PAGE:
Tag Archives: Street Photography

Working the Night Shift, New York City

NEw York City, Radio City Music Hall, Mike Crisolago, Photography

Photographed outside Radio City Music Hall, New York City, October, 2012

Advertisements

Sad Elmo

Elmo, NYC, New York City, Times Square, Alvin and the Chipmunks, Mike Crisolago

Poor Elmo needs a hug too.

I shot this in Times Square, New York City, from across the street while waiting for the light to change. Before the photo, Elmo was  hugging an admirer and by the time I crossed the street he was heading deeper into the heart of TImes Square with fans in tow. It was just this instant when his body language, posture, and expression made the scene possible. Alvin’s beady eyes as he gets a hug added to what appears to be Elmo’s anguish.

Post-Apocolyptic Beach

Sugar Beach, Toronto, Tanker, Mike Crisolago

Actually, it’s Sugar Beach in Toronto. Personally, I find it hard enough to get into the beach-going spirit in man-made sunning spots, where the sand is kept within a neat patch of land surrounded by sidewalks and large buildings. It doesn’t exactly scream “day at the beach.” However, when there’s a large rusty tanker dominating the view from your Muskoka chair it completely kills the illusion.

 

 

Sugar Beach, Toronto, Tanker, Mike Crisolago

The image of people at the beach with the tanker in the background evokes a post-apocolyptic city — a manufactured urban landscape, synthetic, even toxic. The funny thing is, the adjoining park and boardwalk near the Chorus entertainment building, and the building itself, is quite nice. In a city where condo developers (or more recently, enterprising casino builders) circle around empty patches of waterfront like birds of prey, it’s not a bad place to visit on a sunny afternoon. Just don’t turn your head to the right.

Duck Out of Water

Duck, Toronto, Harbourfront, Mike Crisolago

A few weeks ago, walking along Toronto’s harbourfront, I was approached by a curious little duck who proceeded to stare up at me before taking some time to chew on my shoelace.

Luckily, I had my camera on my and started to take a few shots as this little guy tried to figure out what this clicking machine that I stuck in his face was. He was a great subject too — he seemed to pose every time I wanted to take a shot. I guess it was a duck version of “blue steel.” Duck, Toronto, Harbourfront, Mike Crisolago

I left after a few minutes to run to the store, but when I returned a passing dog had scared him away and I was left standing with a loaf of bread and no fowl to feed. That meant a lot of sandwiches for the next week or so. And with every corned beef or tuna and cheese, I thought of him.Duck, Toronto, Harbourfront, Mike Crisolago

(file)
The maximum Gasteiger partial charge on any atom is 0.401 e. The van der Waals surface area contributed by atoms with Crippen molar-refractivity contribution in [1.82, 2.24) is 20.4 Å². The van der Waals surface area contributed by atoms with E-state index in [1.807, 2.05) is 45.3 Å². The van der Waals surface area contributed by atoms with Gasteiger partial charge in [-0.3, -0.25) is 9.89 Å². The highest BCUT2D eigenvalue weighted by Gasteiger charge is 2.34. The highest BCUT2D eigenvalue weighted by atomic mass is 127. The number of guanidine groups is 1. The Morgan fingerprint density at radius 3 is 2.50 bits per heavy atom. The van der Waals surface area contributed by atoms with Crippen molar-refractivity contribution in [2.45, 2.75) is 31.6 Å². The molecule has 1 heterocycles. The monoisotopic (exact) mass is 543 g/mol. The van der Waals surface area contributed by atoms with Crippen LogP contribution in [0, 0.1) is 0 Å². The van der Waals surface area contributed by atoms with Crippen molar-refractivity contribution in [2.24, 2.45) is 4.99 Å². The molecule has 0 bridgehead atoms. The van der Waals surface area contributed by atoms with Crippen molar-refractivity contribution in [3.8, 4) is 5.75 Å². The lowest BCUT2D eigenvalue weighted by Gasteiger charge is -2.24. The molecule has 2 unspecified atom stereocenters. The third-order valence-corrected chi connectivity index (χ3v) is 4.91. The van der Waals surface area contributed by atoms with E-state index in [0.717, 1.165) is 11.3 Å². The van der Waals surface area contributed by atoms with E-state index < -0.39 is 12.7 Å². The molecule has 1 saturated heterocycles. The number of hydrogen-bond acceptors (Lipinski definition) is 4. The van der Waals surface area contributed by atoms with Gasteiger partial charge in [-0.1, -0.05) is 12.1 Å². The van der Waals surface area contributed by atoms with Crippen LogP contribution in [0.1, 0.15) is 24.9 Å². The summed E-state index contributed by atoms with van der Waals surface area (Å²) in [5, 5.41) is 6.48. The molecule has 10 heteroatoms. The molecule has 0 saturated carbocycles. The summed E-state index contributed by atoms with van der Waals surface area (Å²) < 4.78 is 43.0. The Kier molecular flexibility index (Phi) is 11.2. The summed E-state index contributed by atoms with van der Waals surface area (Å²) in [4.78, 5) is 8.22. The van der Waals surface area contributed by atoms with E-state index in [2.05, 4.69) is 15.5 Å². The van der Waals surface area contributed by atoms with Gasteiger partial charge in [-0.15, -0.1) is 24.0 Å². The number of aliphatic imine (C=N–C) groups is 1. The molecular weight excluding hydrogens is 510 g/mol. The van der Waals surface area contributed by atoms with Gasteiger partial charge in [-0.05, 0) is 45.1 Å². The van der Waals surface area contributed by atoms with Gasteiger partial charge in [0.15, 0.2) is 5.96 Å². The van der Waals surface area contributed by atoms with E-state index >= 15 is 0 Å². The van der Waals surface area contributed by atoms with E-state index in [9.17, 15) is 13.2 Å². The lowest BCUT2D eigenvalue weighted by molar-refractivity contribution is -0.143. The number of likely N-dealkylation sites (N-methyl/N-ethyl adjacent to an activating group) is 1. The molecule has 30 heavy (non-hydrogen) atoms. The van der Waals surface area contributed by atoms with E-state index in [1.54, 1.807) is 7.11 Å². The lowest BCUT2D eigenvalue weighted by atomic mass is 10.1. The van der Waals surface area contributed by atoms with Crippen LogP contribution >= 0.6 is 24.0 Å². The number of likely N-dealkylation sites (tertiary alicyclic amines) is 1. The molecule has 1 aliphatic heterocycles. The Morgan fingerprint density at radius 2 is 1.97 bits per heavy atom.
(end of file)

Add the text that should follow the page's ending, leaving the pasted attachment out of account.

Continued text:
Lamps on the Boardwalk

Dufferin Terrace Boardwalk, Quebec City, Quebec, Canada, Mike Crisolago, Photography

I got lucky here. No tripod. No solid surface to shoot from. Clear evening. The only bench on the Dufferin Terrace Boardwalk that wasn’t occupied. A camera that has a tendency to shoot less than crisp images.

Shot on a recent trip to Quebec City. The city never fails to inspire.

Lollipops on the Train (A True Story)

Photo courtesy of Benurs - Learning and learning... via Flickr (CC)

I saw this really sweet, genuine situation play out on the subway after work the other day and I’ve been meaning to write about it. This is all 100% true, which is why I want to share it:

An upbeat, joyful girl, probably around 22 or so, came walking through our crowded subway car during rush hour, handing out lollipops to strangers. She was sweet and trying to spread a little happiness to us weary commuters. She approached a really timid, somewhat lonely looking guy and asked him if he wanted one. Being that she was very beautiful and clearly very forward, the guy looked away shyly and shook his head.

She moved on, sitting at the other end of the car went and began talking with some other people she just met and gave lollipops to. After a few subway stops the really timid guy got up and walked across the car and over to the girl. In front of all the people gathered around he reached into his jacket, pulled out a large Dairy Milk bar, and handed it to her. She was overjoyed and thanked him. All the people she was sitting with applauded his effort and she was beaming with happiness. You could tell it took all his courage to make that simple but bold move. The guy then went back to his original seat without saying a word to the girl or anyone else. He didn’t stop smiling all the way to his stop, and neither did many of the previously grumpy commuters, including myself.

Two strangers on a crowded train during rush hour in the big city, offering gifts without asking for or expecting anything in return. Brilliant.

“What light through yonder window breaks….”

Toronto, Distillery District, Window, Lights, Cobblestone, Collection

“In the right light, at the right time, everything is extraordinary.” — Aaron Rose

A collection of shots I took in the Distillery District, Toronto